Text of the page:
Fred DeFilippo was about to quit the cooking profession altogether when he got the call.
After years of working in hotels and restaurants around upstate New York, the chef was tired of the long hours. He had heard of "fantasy 9-to-5 jobs" -- corporate work in which chefs got paid handsomely to cook lunch for top executives.
Fred DeFilippo studied at the Culinary Institute of America -- known to chefs as the CIA -- before being hired by the agency with the same abbreviation.
(Mark Finkenstaedt For The Washington Post)
Veal, CIA Style|
Sauteed Veal Scaloppine With Peaches and Black Mission Figs
Executive chef Fred DeFilippo's most popular recipe at the CIA features fresh figs and peaches -- two ingredients available to him now at the CIA although these ingredients won't be in neighborhood supermarkets until early summer. DeFilippo uses only fresh ingredients, but we substituted frozen peaches and omitted the figs (you may wish to wait until the fruits are in season). Nonetheless, the subtle interplay of the sweet fruit, earthy sage and pungent blue cheese is memorable.
2 large fresh peaches, peeled, quartered and pitted (may substitute frozen sliced peaches, thawed, drained and patted completely dry)
10 tablespoons ruby port
2 tablespoons flour
Salt and freshly ground black pepper
Four 3-ounce veal scaloppine, pounded very thin
About 2 tablespoons olive oil
1 clove garlic, finely chopped
1 small shallot, finely chopped
2 tablespoons finely chopped country ham (may substitute pancetta)
3 fresh sage leaves, left whole
6 to 10 tablespoons beef broth
3 fresh black mission figs, halved (optional)
4 tablespoons salted butter, cut into pieces, at room temperature
2 tablespoons crumbled Gorgonzola cheese (optional)
In a small bowl, combine the peaches and 2 tablespoons of the port. Set aside for 1 hour.
Place the flour on a shallow plate and season with salt and pepper to taste. Lightly dust each veal scaloppine with flour on each side.
In a medium skillet over medium-high heat, heat 1 tablespoon of oil. Add the veal and cook, turning once, until browned on each side. Transfer to a plate.
Carefully wipe out the skillet, return to medium to medium-high heat and heat the remaining 1 tablespoon of oil. Add the garlic, shallot, ham and sage leaves and cook, stirring occasionally, until the ham is crisped, about 2 minutes. Reduce the heat to medium-low, add the peaches and the port they marinated in, along with the remaining 8 tablespoons port and the broth to the skillet and cook, stirring frequently and scraping the bottom of the skillet for 2 minutes, until the sauce is reduced to about 3/4 cup. Add the veal, plus figs if using, and stir just until combined. Remove from the heat, add the butter, a few pieces at a time, and tilt the skillet until the butter is incorporated into the sauce.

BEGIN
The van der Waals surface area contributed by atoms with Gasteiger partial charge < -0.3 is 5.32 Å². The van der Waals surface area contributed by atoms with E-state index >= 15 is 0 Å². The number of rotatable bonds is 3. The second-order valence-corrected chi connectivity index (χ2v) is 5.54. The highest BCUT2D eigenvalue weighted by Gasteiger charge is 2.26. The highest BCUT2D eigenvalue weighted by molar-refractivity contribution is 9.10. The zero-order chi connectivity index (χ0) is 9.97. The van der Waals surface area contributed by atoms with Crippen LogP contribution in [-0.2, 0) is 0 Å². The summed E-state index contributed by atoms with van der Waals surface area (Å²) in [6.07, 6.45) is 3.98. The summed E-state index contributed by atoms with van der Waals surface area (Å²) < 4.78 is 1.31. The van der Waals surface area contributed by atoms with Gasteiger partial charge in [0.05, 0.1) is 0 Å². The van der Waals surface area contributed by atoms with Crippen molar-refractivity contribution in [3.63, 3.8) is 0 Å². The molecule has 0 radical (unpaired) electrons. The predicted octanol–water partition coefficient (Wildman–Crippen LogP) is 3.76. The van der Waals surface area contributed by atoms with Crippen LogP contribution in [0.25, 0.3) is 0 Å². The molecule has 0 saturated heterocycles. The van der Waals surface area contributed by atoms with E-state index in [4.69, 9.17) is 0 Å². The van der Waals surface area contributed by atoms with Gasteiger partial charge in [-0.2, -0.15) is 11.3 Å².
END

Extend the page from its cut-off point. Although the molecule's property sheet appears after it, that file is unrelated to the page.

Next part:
Place 2 pieces of veal on each plate, and spoon the sauce and fruit over the top. If desired, top with cheese.
Recipe tested by Yuki Noguchi; e-mail questions to firstname.lastname@example.org
Per serving: 636 calories, 25 gm protein, 25 gm carbohydrates, 44 gm fat, 152 mg cholesterol, 19 gm saturated fat, 737 mg sodium, 2 gm dietary fiber
He consulted his alma mater, the Culinary Institute of America in Hyde Park, N.Y. -- known in culinary circles as "the CIA" -- about such a position. Alumni office staff members thought DeFilippo would be perfect for a corporate job in Northern Virginia. They just didn't say which corporation.
He offered to drive down for an interview.
Not so fast, he was told. He'd need clearance. He wouldn't have to cook for his potential new bosses, but he would be subject to extensive reference checks.
Only after he got the job did he learn his title. He was the new chef of the "other CIA" -- the Central Intelligence Agency in Langley.
"It was a big surprise," DeFilippo says. "This place has history. To come here, to see the emblem, the monuments: It was exciting."
Tucked away along the marble halls of federal buildings such as the State Department, the Federal Reserve and the National Security Agency are the private dining rooms of the government elite. They serve only the lucky and the powerful few.
Amid the passageways at the George Bush Center for Intelligence at Langley are three small dining rooms, all with abbreviations.
Agency Dining Room (ADR) 1 serves about 90 people a day. ADR 2 is a conference room that seats around 50. And the Director's Dining Room (DDR) is for the DCI -- director of Central Intelligence, Porter J. Goss, -- and his guests. As executive chef, DeFilippo cooks for all three.
ADR 2 and DDR are by invitation only. But ADR 1 takes reservations from CIA staffers. In any other setting, it would be a regular cafe: It has tablecloths, wicker chairs, a seasonal menu, a staff of waiters and a view of treetops over the Potomac River.
DeFilippo hardly notices. The novelty wore off, he says, about a month after he started. The peculiarities of working for a spy agency have become routine.
The only reminder may be his badge, which reads, "Escort Required." Because DeFilippo does not have clearance to handle classified documents, he must be escorted anywhere outside the kitchen.
Most government cooks obtained clearance as former military personnel, says Martin Saylor, chef at the new Juniper restaurant in Washington's West End and former chef for the Federal Reserve and Treasury Department.